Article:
In which Matt Taibbi is a prude
I have tried my best to avoid coverage of the Anthony Weiner scandal, but I made the mistake of clicking on a link to a Matt Taibbi article that I thought might give an interesting perspective as he often does, Electing Anthony Weiner Isn't as Funny as it Sounds. It was really disappointing—surprisingly hand wringing, middle America, Villager outrage.
According to Taibbi, the Weiner scandal isn't just about sexting. He says of Weiner, "This marriedpolitician sent unsolicited pictures of his penis to female strangers on the Internet!" Now I couldn't care any less than I already do about the fact that he was married and despite what Taibbi claims about not wanting to sound like a prude, the fact that he italicized the word "married" does in fact make him a prude. But if Weiner sent unsolicited pictures to these women, that's a whole other story. It does, as Taibbi points out, make Weiner a "a 21st-century flasher who used the U.S. Congress as a raincoat." If that's true of Weiner, he really needs to get some help and the decade that Taibbi suggests sounds about right.
The problem is that I had never heard anything about this. Admittedly, I've done my best to avoid learning about this case. But I would have thought that Weiner forcing himself on disinterested women would have stood out. So I read the whole Wikipedia page on the scandal and a number of referenced articles. And I found nothing. All I can think is that what Taibbi means by "unsolicited" is that the women didn't send him explicit messages, "Please send me a picture of your crotch ASAP!"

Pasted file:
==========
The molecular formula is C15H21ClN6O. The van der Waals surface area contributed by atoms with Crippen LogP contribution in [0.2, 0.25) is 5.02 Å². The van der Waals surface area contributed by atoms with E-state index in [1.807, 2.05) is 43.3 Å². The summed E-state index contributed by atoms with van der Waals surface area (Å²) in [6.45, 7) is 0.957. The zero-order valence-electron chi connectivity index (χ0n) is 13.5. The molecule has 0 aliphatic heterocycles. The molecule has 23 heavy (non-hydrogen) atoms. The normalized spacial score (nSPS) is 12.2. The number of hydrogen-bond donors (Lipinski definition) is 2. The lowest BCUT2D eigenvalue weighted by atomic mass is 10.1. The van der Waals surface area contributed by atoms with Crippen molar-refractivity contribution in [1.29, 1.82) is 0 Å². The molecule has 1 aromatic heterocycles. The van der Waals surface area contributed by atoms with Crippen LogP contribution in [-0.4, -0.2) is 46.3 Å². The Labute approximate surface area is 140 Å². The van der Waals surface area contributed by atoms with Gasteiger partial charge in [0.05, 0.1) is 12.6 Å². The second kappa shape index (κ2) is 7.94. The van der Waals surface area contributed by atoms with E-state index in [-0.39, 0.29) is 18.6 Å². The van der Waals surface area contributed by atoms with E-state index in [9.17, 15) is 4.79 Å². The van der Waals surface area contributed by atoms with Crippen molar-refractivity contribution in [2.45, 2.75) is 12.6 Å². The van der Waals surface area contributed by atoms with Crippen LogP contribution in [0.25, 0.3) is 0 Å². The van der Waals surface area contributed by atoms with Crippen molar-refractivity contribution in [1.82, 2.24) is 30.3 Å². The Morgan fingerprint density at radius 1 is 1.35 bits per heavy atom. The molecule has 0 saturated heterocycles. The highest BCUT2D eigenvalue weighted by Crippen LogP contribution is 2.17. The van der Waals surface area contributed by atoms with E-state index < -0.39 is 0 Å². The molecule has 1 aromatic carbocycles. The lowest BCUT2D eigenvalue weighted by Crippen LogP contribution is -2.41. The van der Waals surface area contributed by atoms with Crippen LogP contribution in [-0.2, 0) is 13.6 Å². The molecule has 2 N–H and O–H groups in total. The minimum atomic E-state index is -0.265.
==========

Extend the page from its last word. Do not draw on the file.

Let me be clear, I find what I know Weiner has done creepy in the way I find most human sexuality creepy. But I don't find it offensive. And I would find it very offensive if Weiner was texting to women about Republican obstruction in the House and suddenly sent a picture of his dick. That would show a shocking lack of socialization—although many if not most men do lack such socialization.
The rest of Taibbi's article is just repeated attempts to make a joke out of the Weiner scandal. He does this, despite the fact that the whole idea of his article is that it is no joke. He says, for example, "I'm not saying the guy can't have a career after what happened, but his options should be pretty limited—a rodeo clown, maybe, or one of those guys who hands out fliers for strip clubs in Times Square." That's a funny way to put it—but really?! Rapists have far more career opportunities than that. Taibbi's statement is indicative that he has not succeeded in keeping this scandal in perspective.
He makes one good point. "But Mayor of New York City? I know the bar was set pretty low when Mike Bloomberg bought the office outright in 2001..." Exactly! That's what's really wrong with our political system. It isn't that narcissists get elected. But then he blows it by adding, "But we can't have sunk this far." So the logic here is that government by, for, and of the rich is a-okay. What's more, I'm sure those rich people are just as narcissistic—just in different ways. But a known narcissist is not okay.
Matt Taibbi is usually much better than this. I guess he thinks that he's pushing back at all of the media snickering going on. The problem here is that I haven't noticed much snickering. There's been a lot schadenfreude, of course. Mostly, however, the coverage has been the same kind of prudish outrage that Taibbi is peddling. But I feel certain that soon the old Taibbi will be back and Weiner, at least for a while, will be gone.
(Cross-posted at Frankly Curious.)